- Age Range: 4 - 8 years
- Grade Level: Preschool - 3
- Hardcover: 32 pages
- Publisher: Holiday House; 1st edition (September 1, 1994)
- Language: English
- ISBN-10: 0823410730
- ISBN-13: 978-0823410736
- Product Dimensions: 9 x 0.2 x 11.5 inches
- Shipping Weight: 15.8 ounces
- Average Customer Review: 4 customer reviews
- Amazon Best Sellers Rank: #128,443 in Books (See Top 100 in Books)
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Iron John Hardcover – September 1, 1994
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From Publishers Weekly
The duo that created Hershel and the Hanukkah Goblins reunites for this Robert Bly-inspired retelling of a tale from the Brothers Grimm. A prince named Walter frees the wild man Iron John, caged by Walter's royal father, and joins him in the woods. There Walter grows to manhood, but when he fails the task set him by the wild man-to keep a spring unsullied-Iron John leaves him. At the same time, however, Iron John forgives Walter and provides magical assistance as he seeks his fortune, ultimately granting him his kingdom. Kimmel adapts much more freely than Marilee Heyer did in her recent version of this tale. Most significantly, he imposes an egalitarian ending, in which the prince marries a kindhearted garden girl who truly loves him, rather than a princess who had spurned him in his misfortunes. Hyman's expressive pastels move with ease from the dark power of the forest to the colorful pageantry of the court, contributing to the seamlessness of the presentation. Ages 4-8.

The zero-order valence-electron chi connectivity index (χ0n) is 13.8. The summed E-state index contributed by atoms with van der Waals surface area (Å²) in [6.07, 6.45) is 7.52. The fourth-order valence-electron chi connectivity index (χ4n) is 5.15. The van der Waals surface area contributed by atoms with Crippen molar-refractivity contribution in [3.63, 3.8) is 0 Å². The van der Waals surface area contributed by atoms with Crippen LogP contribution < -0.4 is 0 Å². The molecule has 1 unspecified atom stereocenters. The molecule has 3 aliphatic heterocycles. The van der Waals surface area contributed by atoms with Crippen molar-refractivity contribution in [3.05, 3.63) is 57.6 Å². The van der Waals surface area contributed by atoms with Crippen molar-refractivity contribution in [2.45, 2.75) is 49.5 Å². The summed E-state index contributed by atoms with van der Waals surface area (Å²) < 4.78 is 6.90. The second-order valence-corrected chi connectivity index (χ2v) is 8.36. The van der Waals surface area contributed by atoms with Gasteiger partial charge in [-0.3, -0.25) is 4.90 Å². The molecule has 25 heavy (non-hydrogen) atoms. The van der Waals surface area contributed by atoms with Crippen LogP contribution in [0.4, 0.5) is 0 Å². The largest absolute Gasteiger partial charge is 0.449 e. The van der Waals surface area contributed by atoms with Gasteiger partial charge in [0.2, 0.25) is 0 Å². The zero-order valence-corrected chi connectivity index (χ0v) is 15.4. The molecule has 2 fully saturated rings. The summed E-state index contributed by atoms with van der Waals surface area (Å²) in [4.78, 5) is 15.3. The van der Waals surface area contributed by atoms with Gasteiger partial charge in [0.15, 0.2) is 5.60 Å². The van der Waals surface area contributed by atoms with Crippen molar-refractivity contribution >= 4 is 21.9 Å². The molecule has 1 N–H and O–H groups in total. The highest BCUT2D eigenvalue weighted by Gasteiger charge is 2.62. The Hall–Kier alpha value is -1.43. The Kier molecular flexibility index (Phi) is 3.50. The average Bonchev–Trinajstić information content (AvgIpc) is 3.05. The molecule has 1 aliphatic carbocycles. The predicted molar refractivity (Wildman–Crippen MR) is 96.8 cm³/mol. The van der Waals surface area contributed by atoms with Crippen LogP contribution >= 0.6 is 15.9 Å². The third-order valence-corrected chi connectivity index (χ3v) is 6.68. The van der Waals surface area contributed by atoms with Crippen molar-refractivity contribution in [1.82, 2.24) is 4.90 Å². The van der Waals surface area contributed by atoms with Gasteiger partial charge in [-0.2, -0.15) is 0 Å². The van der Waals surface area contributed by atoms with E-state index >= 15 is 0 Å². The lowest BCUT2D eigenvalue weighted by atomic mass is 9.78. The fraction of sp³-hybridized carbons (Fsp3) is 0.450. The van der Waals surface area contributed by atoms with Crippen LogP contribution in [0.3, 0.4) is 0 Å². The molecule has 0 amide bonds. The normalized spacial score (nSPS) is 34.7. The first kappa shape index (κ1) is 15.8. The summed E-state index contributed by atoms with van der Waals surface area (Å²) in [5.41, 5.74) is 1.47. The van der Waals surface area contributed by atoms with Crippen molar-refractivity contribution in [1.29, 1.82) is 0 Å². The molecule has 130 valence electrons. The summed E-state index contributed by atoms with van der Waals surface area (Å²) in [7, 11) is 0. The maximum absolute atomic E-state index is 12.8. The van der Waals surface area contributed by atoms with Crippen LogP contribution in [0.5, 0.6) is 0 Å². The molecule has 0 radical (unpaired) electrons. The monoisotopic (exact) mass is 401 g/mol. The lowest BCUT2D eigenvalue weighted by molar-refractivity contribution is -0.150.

Copyright 1994 Reed Business Information, Inc.
From School Library Journal
Kindergarten-Grade 5-In this altered version of the well-known tale, Kimmel has combined elements of the original plot and the Cinderella story. He has omitted the introduction to the tale, which describes the wild man's capture, and begins the story as the young prince (named Walter) frees his father's prized possession and then, fearing his wrath, runs away with Iron John, who raises him. When Walter is grown, he is sent out into the world and volunteers to serve a king. After winning the hearts of the three princesses at a masked ball and beating all challenges at the king's tournament, the young man is wounded while slaying a band of robber knights who have carried off the princesses. Only the tears of his beloved (here a garden maid named Elsa) save him. He is never reunited with his parents, but returns to Iron John's kingdom. Hyman has illustrated the tale in full-and one-third page, muted oil paintings peopled with characters whose lovely faces are familiar echoes of many of her earlier folktale illustrations. Her forest is dark and eerie by night, a fern-filled grotto by day; her palace garden a charming composite of color; her wild man appropriately wizened and hoary. Alas, the captivating romanticism of the pictures cannot compensate for the lack of cohesiveness and requisite fairy-tale elements. In contrast, each part of the original Grimm tale contributes something to the whole. Iron Hans, illustrated by Marilee Heyer (Viking, 1993) is an authentic version of the story, dramatically illustrated.
Susan Scheps, Shaker Heights Public Library, OH
Copyright 1994 Reed Business Information, Inc.
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The titular Iron John is a fearsome wild man caught by the king's men and imprisoned in the royal menagerie. One day the young Prince Walter accidentally throws his golden ball into the cage and is told by Iron John that he'll only have it returned if retrieves the key and frees the wild man. This he duly goes, only to beg Iron John to take him with him into the forest, knowing that he'll face his father's wrath if he remains.